Language imbalance

[ed.note: this is a short post to make up for not posting last night]

In conversation last night, I was grasping for the female equivalent of emasculate. When a guy has his masculinity taken from him, it removes his strength, his power. There’s no equivalent word for women; defeminize doesn’t have the same connotations of disempowerment. We found this imbalance interesting. It implies that masculinity is strength, but femininity is not; that men have power, but women don’t. Our language enforces power differentials by not even providing words for the same concepts for each gender. It’s insidious in that way.

Another example of a word that has no opposite gender equivalent is wiles. The phrase is “feminine wiles”. “Masculine wiles” sounds wrong and ridiculous. The word wiles implies treachery, cunning and deceit. This conception of femininity is built into the language. In some people’s conceptions, it goes all the way back to Eve’s association with the deceitful serpent. To the present day, some men fear the trickery inherent in a woman’s wiles, fearing her sexuality is a strategem to disempower/emasculate them. Men have power, women have wiles, implying that the only way a woman can get power is to trick a man into giving it up.

I was trying to think of other examples of this sort of imbalance this morning. It’s hard because language is so pervasive. It’s hard to think about ideas that aren’t supported in language – our brains may be patterned by the language we use. This is the idea behind the attempts by feminists to restructure the language with terms such as womyn.

I thought all that politically correct stuff was bogus at the time, but as I grow older and more of a relativist, I at least see where they’re coming from. It’s not objective in the hard science sense, as it’s difficult to run a good experiment with controls, but there’s definitely some interesting stuff here. We can’t even talk about certain concepts because our language does not provide the words to do so. Cultural conceptions are embedded into the language, which reinforces those conceptions. These assumptions are hard to see and articulate, especially for privileged bastards like myself. But every now and then, I stumble across them, as when I was searching for a word last night, and am fascinated by the subtleties of language.

8 thoughts on “Language imbalance

  1. It’s not even that terribly hard to design experiments. I know of one study, for instance, which of course I cannot cite even a litle bit, in which participants were given a set of words (I think in this case it was professions: doctor, lawyer, teacher, nurse, police officer) and asked to choose from pictures of people. Then you track your chosen attributes from the pictures. F’rinstance.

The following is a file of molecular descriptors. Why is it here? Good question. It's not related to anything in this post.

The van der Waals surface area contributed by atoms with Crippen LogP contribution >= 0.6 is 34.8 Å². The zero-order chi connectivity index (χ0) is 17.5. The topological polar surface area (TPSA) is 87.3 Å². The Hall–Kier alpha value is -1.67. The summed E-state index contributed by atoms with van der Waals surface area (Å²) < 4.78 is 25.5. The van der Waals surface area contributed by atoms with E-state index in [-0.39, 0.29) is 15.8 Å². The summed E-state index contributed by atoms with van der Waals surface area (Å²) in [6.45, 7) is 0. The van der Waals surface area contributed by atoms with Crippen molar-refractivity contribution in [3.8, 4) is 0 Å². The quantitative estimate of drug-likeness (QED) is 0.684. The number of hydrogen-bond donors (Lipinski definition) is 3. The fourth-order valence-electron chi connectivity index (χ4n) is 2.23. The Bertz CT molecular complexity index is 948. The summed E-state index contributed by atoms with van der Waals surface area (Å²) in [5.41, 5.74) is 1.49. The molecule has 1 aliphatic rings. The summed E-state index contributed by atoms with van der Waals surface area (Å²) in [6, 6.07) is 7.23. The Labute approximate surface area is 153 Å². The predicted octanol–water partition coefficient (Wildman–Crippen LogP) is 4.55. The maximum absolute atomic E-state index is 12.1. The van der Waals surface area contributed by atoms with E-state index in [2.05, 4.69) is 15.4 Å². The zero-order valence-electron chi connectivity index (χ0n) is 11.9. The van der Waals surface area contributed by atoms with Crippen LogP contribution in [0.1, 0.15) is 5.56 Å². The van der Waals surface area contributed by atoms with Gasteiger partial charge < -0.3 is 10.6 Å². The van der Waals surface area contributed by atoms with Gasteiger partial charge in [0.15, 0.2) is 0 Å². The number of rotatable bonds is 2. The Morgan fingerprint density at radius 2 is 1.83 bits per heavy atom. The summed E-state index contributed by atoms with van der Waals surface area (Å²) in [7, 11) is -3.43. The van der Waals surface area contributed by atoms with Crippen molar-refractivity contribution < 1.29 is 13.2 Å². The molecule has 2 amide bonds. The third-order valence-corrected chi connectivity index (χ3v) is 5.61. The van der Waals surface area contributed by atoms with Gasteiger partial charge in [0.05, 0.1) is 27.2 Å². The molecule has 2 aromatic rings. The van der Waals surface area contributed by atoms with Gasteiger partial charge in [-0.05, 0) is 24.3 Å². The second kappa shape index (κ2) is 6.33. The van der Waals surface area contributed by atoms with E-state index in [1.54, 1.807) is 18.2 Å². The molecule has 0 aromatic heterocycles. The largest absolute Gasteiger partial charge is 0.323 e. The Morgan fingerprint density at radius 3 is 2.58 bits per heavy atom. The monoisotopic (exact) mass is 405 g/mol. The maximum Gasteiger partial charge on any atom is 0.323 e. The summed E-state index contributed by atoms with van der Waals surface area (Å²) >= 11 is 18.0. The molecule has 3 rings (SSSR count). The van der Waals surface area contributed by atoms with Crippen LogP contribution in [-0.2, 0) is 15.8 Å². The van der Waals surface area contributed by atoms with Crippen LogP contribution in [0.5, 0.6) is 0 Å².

2. Be careful with Sapir-Whorf. There’s definitely some validity to the notion that language can make some ideas easier or harder to deal with — that it influences thought. (That’s the weak Sapir-Whorf hypothesis.) That’s one of the reasons why disciplines develope specialized jargon, right?

    But there’s NO validity to the notion that language determines what you can think — that it constrains thought. (Strong or radical SWH, advocated by neither Sapir nor Whorf.)

    It’s pretty easy to disprove radical SWH. Have you ever had a feeling or idea you had a hard time articulating in words? Or discovered a new word that perfectly described something you always circumlocuted around before? Then radical SWH must be wrong: without words for it, you shouldn’t have been able to think it in the first place, right? Orwell’s Newspeak is total fiction; it would never work in real life.

    And while biased language can provide tacit support to a prejudice, eliminating the words doesn’t eliminate the bias. Consider the evolution of racial terminology in the U.S. (negro -> black -> african-american). The problem isn’t that the words themselves are racist, it’s that over time racist attitudes taint the words by associating a negative connotation with their initially neutral denotation.

  3. Oh, yeah, it’s a big topic, and one I’ve obviously thought some on…

    For instance, what’s the parallel word to “sissy”? Well… tomboy, sort of… except sissy is strongly negative, whereas tomboy is usually mildly positive.

    This wouldn’t be a popular idea in the home of the Fuck You fight, but I’m even uneasy about the embedded implications in The F Word. What does it mean – sexual intercourse, or violent anger? Well, it means either… which has a frightening implication that they might be interchangable. That makes it sound like a linguistic building block of “rape culture”.

  4. Man. This is what happens when I post on a topic that all of my friends know more about than I do. I’ll have to spend some more time thinking and reading before I post on this topic again.

    At least I know how to provoke comments now!

  5. I liked the way Sheri S. Tepper chose to use the word ‘womanly’ in The Gate to Women’s Country. I found the meaning changed for me with just one reading of the book. I think the female characters also tended to use ‘womanly’ as a positive characteristic, and the male characters would use ‘womanish’ to make it negative.

  6. Oh yeah, I also meant to say that I think I would use the phrases “feminine wiles” and “masculine wiles” with the same amount of tongue-in-cheek-ness at this point. Referring to the use of sex appeal as a feminine quality is just too 1960s for me.

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